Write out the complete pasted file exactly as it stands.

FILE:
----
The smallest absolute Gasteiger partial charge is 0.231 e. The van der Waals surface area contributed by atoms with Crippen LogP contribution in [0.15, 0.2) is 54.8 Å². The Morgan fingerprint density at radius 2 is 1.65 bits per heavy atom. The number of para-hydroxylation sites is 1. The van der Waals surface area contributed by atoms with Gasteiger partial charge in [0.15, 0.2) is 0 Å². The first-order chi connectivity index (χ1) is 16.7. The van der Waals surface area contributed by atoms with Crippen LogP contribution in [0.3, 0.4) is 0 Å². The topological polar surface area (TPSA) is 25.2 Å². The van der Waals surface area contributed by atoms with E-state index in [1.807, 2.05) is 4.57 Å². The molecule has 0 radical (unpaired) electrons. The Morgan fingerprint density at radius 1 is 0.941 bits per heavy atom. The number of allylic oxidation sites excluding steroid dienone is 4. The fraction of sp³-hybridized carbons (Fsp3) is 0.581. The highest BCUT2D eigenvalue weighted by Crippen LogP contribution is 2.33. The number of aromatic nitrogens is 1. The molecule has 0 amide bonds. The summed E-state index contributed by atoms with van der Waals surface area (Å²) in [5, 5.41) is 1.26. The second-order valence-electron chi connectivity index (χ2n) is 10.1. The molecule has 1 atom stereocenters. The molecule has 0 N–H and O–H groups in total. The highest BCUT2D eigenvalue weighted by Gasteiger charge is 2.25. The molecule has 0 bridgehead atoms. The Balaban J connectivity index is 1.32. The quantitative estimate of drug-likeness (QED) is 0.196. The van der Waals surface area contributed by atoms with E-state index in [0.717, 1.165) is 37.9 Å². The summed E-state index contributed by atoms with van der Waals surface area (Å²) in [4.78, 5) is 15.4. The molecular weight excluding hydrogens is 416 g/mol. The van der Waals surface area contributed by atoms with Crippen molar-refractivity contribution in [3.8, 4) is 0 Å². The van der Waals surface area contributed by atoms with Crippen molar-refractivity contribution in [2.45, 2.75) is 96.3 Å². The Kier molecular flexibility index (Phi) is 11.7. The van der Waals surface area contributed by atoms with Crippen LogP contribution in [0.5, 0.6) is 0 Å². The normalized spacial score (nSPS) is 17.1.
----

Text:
The smallest absolute Gasteiger partial charge is 0.231 e. The van der Waals surface area contributed by atoms with Crippen LogP contribution in [0.15, 0.2) is 54.8 Å². The Morgan fingerprint density at radius 2 is 1.65 bits per heavy atom. The number of para-hydroxylation sites is 1. The van der Waals surface area contributed by atoms with Gasteiger partial charge in [0.15, 0.2) is 0 Å². The first-order chi connectivity index (χ1) is 16.7. The van der Waals surface area contributed by atoms with Crippen LogP contribution in [0.3, 0.4) is 0 Å². The topological polar surface area (TPSA) is 25.2 Å². The van der Waals surface area contributed by atoms with E-state index in [1.807, 2.05) is 4.57 Å². The molecule has 0 radical (unpaired) electrons. The Morgan fingerprint density at radius 1 is 0.941 bits per heavy atom. The number of allylic oxidation sites excluding steroid dienone is 4. The fraction of sp³-hybridized carbons (Fsp3) is 0.581. The highest BCUT2D eigenvalue weighted by Crippen LogP contribution is 2.33. The number of aromatic nitrogens is 1. The molecule has 0 amide bonds. The summed E-state index contributed by atoms with van der Waals surface area (Å²) in [5, 5.41) is 1.26. The second-order valence-electron chi connectivity index (χ2n) is 10.1. The molecule has 1 atom stereocenters. The molecule has 0 N–H and O–H groups in total. The highest BCUT2D eigenvalue weighted by Gasteiger charge is 2.25. The molecule has 0 bridgehead atoms. The Balaban J connectivity index is 1.32. The quantitative estimate of drug-likeness (QED) is 0.196. The van der Waals surface area contributed by atoms with E-state index in [0.717, 1.165) is 37.9 Å². The summed E-state index contributed by atoms with van der Waals surface area (Å²) in [4.78, 5) is 15.4. The molecular weight excluding hydrogens is 416 g/mol. The van der Waals surface area contributed by atoms with Crippen molar-refractivity contribution in [3.8, 4) is 0 Å². The van der Waals surface area contributed by atoms with Crippen molar-refractivity contribution in [2.45, 2.75) is 96.3 Å². The Kier molecular flexibility index (Phi) is 11.7. The van der Waals surface area contributed by atoms with Crippen LogP contribution in [0.5, 0.6) is 0 Å². The normalized spacial score (nSPS) is 17.1.